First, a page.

Daniel McDowell, associate professor of political science in the Maxwell School of Citizenship and Public Affairs, has published an essay exploring the implications of Chinese bank expansion abroad in the 2022-23 Wilson China Fellowship Report “Understanding China Amid Change and…
Maxwell Sociologists Receive $1.8M From the NIA to Study Midlife Health and Mortality
A team of Maxwell School faculty led by Jennifer Karas Montez and Shannon Monnat have been awarded a $1.8 million grant from the National Institute on Aging (NIA) to support their research on geographic disparities in midlife mortality.
Montez, University Professor and Gerald B. Cramer Faculty Scholar in Aging Studies, and Monnat, professor of sociology and Lerner Chair in Public Health Promotion and Population Health, are co-principal investigators on the five-year project, titled “Geographic Trends and Disparities in Psychosocial Wellbeing, Health Behaviors, and Mortality in Midlife.”
Maxwell School co-investigators include Douglas A. Wolf, professor emeritus of public administration and international affairs, and Emily Wiemers, associate professor of public administration and international affairs. The team also includes Steven Woolf, professor of family medicine and population health at Virginia Commonwealth University.
The project seeks to explain how U.S. state policies and county economic conditions jointly affect physical and mental health and premature death rates for adults ages 25 to 64 from 1990 to 2025. Their research is based on studies that show stark divides in health indicators across states, economic contexts, and rural and urban settings. The divides are associated with how states have differed on public policies, such as minimum wage and Medicaid coverage, as well as how local economic opportunities have diverged due to factors like deindustrialization and reductions in union jobs.
“Our team was thrilled to receive NIH funding to conduct this research,” Montez says. “We think it represents the next generation of research on why where we live affects how long we live. Our past research has shown how U.S. state policies affect how long people live, and how the economic conditions of our local communities affect how long people live. Our new project will examine how people’s lives are simultaneously affected by both of those factors.”
Monnat added, “Too many Americans are dying too young. We hope that the findings from this project can help to inform policies that will reduce the currently high and growing rates of deaths among working-age adults in the U.S. and their large geographic disparities.”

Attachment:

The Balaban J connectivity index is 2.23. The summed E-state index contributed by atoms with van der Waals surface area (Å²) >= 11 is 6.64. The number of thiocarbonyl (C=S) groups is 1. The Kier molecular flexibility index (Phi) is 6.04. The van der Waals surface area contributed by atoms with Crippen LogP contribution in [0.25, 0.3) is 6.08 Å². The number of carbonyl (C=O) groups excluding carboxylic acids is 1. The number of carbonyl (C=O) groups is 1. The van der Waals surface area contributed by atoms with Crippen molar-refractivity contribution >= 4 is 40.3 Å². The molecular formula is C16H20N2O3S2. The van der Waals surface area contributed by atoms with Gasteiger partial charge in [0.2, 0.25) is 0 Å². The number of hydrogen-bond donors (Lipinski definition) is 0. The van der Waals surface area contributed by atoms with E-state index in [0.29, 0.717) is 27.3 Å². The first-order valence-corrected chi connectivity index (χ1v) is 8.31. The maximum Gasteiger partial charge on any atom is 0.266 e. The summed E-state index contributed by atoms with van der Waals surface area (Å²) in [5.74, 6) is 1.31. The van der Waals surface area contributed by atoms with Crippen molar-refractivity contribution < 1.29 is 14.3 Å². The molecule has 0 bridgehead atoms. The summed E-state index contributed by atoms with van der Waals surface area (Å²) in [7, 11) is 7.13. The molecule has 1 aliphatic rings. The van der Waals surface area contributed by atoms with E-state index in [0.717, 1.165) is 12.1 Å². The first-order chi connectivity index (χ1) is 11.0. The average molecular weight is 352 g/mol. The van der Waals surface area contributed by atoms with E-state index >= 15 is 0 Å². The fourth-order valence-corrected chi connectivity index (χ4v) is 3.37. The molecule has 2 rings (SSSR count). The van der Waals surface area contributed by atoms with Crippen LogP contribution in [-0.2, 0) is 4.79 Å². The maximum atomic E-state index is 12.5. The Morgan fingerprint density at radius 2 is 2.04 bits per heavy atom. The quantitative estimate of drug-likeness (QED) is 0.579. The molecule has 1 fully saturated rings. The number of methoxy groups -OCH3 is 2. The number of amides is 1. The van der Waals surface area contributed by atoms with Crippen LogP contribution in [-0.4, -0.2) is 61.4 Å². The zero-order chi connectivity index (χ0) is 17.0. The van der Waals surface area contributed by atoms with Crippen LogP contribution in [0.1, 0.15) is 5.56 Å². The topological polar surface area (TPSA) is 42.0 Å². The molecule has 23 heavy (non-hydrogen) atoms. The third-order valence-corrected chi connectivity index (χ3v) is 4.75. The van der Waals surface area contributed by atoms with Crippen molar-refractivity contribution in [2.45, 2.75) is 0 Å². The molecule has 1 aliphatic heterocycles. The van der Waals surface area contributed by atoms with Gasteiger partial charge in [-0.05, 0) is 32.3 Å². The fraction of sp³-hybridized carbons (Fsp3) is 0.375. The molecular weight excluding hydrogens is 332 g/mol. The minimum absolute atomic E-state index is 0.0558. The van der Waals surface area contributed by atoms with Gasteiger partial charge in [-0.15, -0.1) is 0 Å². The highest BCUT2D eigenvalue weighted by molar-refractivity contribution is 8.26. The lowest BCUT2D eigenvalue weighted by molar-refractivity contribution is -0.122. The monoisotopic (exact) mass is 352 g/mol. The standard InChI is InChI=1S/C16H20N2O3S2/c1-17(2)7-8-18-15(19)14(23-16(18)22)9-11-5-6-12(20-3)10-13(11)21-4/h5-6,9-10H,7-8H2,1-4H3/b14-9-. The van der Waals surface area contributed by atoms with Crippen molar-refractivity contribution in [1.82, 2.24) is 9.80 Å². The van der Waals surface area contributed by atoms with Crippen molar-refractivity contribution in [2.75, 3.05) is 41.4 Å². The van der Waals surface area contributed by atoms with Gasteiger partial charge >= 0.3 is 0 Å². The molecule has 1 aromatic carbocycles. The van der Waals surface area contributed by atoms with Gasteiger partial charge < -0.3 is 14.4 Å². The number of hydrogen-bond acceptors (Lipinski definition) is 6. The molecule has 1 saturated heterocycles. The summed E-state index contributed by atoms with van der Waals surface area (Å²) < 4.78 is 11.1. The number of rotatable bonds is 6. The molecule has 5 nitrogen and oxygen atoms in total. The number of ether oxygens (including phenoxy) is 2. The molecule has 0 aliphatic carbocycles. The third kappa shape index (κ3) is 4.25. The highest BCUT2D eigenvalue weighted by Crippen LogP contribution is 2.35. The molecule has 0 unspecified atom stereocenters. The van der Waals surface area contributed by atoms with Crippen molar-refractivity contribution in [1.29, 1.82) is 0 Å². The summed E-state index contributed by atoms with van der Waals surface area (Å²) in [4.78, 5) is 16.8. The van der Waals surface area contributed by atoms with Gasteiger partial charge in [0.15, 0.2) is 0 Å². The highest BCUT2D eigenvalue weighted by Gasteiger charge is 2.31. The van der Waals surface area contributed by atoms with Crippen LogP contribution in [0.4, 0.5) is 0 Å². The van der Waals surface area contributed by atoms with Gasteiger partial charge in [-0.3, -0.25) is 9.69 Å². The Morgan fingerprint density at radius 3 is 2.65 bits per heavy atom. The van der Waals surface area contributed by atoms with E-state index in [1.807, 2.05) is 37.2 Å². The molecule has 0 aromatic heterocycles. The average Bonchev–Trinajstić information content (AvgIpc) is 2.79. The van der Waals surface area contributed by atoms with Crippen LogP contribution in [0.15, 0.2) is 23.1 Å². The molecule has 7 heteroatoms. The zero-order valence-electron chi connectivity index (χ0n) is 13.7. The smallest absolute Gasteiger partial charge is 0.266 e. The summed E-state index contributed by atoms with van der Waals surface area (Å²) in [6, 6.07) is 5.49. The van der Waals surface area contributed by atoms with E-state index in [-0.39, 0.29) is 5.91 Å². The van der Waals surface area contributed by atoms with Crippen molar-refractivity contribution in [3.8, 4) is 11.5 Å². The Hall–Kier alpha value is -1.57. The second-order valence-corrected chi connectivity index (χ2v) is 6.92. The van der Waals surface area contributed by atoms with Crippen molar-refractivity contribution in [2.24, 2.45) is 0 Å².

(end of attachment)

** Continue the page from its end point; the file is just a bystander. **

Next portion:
The NIA is a division of the National Institutes of Health (NIH), which is part of the Department of Health and Human Services. Through the NIA, the NIH provides grants to projects that contribute to better understanding aging, mortality and ways to prolong people’s years of healthy, active life.
Past research by Montez and Monnat on mortality and health has been supported by organizations including the NIA. For instance, Montez was principal investigator (PI) for a recent NIA-funded project titled “Educational Attainment, Geography, and U.S. Adult Mortality Risk” and currently one of multiple principal investigators for an NIA-funded research network on 21st-century life course disparities in the U.S.
Monnat, meanwhile, is PI for a research project supported by the National Institute on Drug Abuse titled “State’s COVID-19 Mitigation Policies and Psychological Health, Drug Overdose, and Suicide among U.S. Adults” and co-PI for an NIA-funded network on rural population health and aging.
Montez is director of the NIA-funded Center for Aging and Policy Studies (CAPS), co-director of the Policy, Place, and Population Health Lab (P3H) Lab, senior research associate for the Lerner Center for Public Health Promotion and Population Health, a faculty associate in the Aging Studies Institute (ASI), and a research affiliate in the Center for Policy Research (CPR).
Monnat is director of and senior research associate in the Center for Policy Research, co-director of the P3H Lab, Lerner Chair and senior research associate in the Lerner Center for Public Health Promotion and Population Health, and a research affiliate in ASI and CAPS.
Wolf is the pilot core lead for CAPS, senior research associate in the Lerner Center for Public Health Promotion and Population Health, faculty associate in ASI and research affiliate in CPR.
Wiemers is an O’Hanley Faculty Scholar, faculty associate in ASI and research affiliate in CPR and CAPS.
Story by Michael Kelly